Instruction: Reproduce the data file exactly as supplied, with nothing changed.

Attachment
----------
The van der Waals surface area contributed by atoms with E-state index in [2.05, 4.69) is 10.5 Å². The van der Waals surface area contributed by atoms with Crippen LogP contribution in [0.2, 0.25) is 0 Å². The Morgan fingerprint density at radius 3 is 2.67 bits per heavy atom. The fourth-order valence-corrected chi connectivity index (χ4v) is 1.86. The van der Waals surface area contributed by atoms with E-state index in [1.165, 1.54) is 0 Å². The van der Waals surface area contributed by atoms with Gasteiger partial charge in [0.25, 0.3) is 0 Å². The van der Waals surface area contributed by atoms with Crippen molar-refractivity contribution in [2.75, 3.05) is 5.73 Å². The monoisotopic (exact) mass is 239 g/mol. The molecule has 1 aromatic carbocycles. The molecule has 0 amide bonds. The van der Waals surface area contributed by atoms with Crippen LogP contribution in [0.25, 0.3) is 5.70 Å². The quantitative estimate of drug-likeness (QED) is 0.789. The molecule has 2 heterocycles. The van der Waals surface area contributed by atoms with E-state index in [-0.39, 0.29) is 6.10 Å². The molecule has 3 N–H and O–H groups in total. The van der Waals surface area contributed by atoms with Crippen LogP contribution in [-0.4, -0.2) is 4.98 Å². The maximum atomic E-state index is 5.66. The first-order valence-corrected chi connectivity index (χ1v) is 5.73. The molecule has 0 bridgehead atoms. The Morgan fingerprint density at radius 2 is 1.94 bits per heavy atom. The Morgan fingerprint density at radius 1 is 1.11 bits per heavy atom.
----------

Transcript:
The van der Waals surface area contributed by atoms with E-state index in [2.05, 4.69) is 10.5 Å². The van der Waals surface area contributed by atoms with Crippen LogP contribution in [0.2, 0.25) is 0 Å². The Morgan fingerprint density at radius 3 is 2.67 bits per heavy atom. The fourth-order valence-corrected chi connectivity index (χ4v) is 1.86. The van der Waals surface area contributed by atoms with E-state index in [1.165, 1.54) is 0 Å². The van der Waals surface area contributed by atoms with Gasteiger partial charge in [0.25, 0.3) is 0 Å². The van der Waals surface area contributed by atoms with Crippen molar-refractivity contribution in [2.75, 3.05) is 5.73 Å². The monoisotopic (exact) mass is 239 g/mol. The molecule has 1 aromatic carbocycles. The molecule has 0 amide bonds. The van der Waals surface area contributed by atoms with Crippen LogP contribution in [0.25, 0.3) is 5.70 Å². The quantitative estimate of drug-likeness (QED) is 0.789. The molecule has 2 heterocycles. The van der Waals surface area contributed by atoms with E-state index in [-0.39, 0.29) is 6.10 Å². The molecule has 3 N–H and O–H groups in total. The van der Waals surface area contributed by atoms with Crippen LogP contribution in [-0.4, -0.2) is 4.98 Å². The maximum atomic E-state index is 5.66. The first-order valence-corrected chi connectivity index (χ1v) is 5.73. The molecule has 0 bridgehead atoms. The Morgan fingerprint density at radius 2 is 1.94 bits per heavy atom. The Morgan fingerprint density at radius 1 is 1.11 bits per heavy atom.